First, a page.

Greensburg Wind Farm by NativeEnergy
UPDATE: Greensburg has been named Best Wind Project of the Year, 2011 by Renewable Energy World!
Greensburg, Kansas is on its way to becoming the “greenest town in America” as they rebuild after a devastating EF-5 tornado. This small town is turning into a hopeful example of the new green economy America needs.
The Greensburg Wind Farm consists of 10 turbines that each stand as tall as a 35-story building, with rotors equal to the wingspan of a Boeing 747. Greensburg supplies 100% of the town’s homes and businesses with clean, renewable electricity—-with capacity to spare.
As featured on MSNBC
How are the carbon offsets generated?
For every kWh of renewable electricity generated, one kWh less is generated by fossil fuel power plants. Offsets are only sold from electricity production in excess of what the town of Greensburg uses.
What’s the community and social value?
In May 2007, 95% of Greensburg was destroyed by an EF-5 tornado. The community has found meaning after this tragedy in becoming leaders and models in the sustainability movement. This 10-turbine wind farm supplies enough clean electricity to power all the homes, businesses, and municipal facilities in Greensburg, and more. The project has helped attract national media attention, new business development, and create local jobs. Several farm families receive direct economic benefits from hosting the turbines.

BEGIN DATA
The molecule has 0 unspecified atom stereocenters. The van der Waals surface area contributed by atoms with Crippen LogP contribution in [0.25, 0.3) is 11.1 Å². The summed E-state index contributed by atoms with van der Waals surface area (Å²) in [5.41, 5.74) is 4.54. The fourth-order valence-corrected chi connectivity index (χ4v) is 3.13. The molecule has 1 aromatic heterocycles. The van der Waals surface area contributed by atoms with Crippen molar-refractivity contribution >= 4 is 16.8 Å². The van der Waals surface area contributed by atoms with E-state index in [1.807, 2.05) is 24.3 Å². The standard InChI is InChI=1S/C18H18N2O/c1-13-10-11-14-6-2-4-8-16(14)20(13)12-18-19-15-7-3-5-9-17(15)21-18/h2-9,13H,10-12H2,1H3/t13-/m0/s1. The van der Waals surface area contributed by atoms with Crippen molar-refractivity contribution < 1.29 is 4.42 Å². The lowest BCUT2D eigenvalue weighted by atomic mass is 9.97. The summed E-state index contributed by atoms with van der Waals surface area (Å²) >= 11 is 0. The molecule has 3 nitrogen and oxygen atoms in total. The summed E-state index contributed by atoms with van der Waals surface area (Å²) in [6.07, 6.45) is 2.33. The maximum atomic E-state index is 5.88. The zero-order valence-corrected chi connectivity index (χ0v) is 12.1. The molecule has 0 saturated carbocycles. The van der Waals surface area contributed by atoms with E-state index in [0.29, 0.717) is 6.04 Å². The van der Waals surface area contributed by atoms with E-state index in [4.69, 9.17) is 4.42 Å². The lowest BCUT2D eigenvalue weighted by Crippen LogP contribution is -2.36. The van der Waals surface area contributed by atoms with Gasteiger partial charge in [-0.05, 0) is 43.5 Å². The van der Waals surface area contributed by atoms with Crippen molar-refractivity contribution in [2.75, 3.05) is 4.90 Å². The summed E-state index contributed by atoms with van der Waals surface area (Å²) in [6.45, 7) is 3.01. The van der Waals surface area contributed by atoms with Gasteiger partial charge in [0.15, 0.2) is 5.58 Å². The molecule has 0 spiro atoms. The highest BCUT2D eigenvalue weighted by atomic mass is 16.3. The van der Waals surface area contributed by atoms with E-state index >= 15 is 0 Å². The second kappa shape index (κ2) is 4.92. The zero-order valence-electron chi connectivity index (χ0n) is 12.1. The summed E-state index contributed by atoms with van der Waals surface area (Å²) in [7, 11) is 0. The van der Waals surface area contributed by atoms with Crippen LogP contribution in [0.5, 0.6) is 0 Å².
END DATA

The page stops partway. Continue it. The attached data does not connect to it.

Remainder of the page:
Daniel Wallach, the Executive Director of Greensburg GreenTown, explains that this move toward sustainable development is not about a transformation to “treehuggers.” It’s about getting back to the original values of Beltway farmers and ranchers, people who naturally recycle and don’t waste. “This is about clean air, clean water, and energy independence.”
How is this project additional?
The small town of Greensburg lacked access to capital, and the small project lacks economies of scale. The commitment to purchase the wind project’s carbon offsets up front covered the deficiency. Carbon revenues from your purchase help enable the successful completion of this project.
Read more about ‘additional’ carbon offsets
Photo credit: NativeEnergy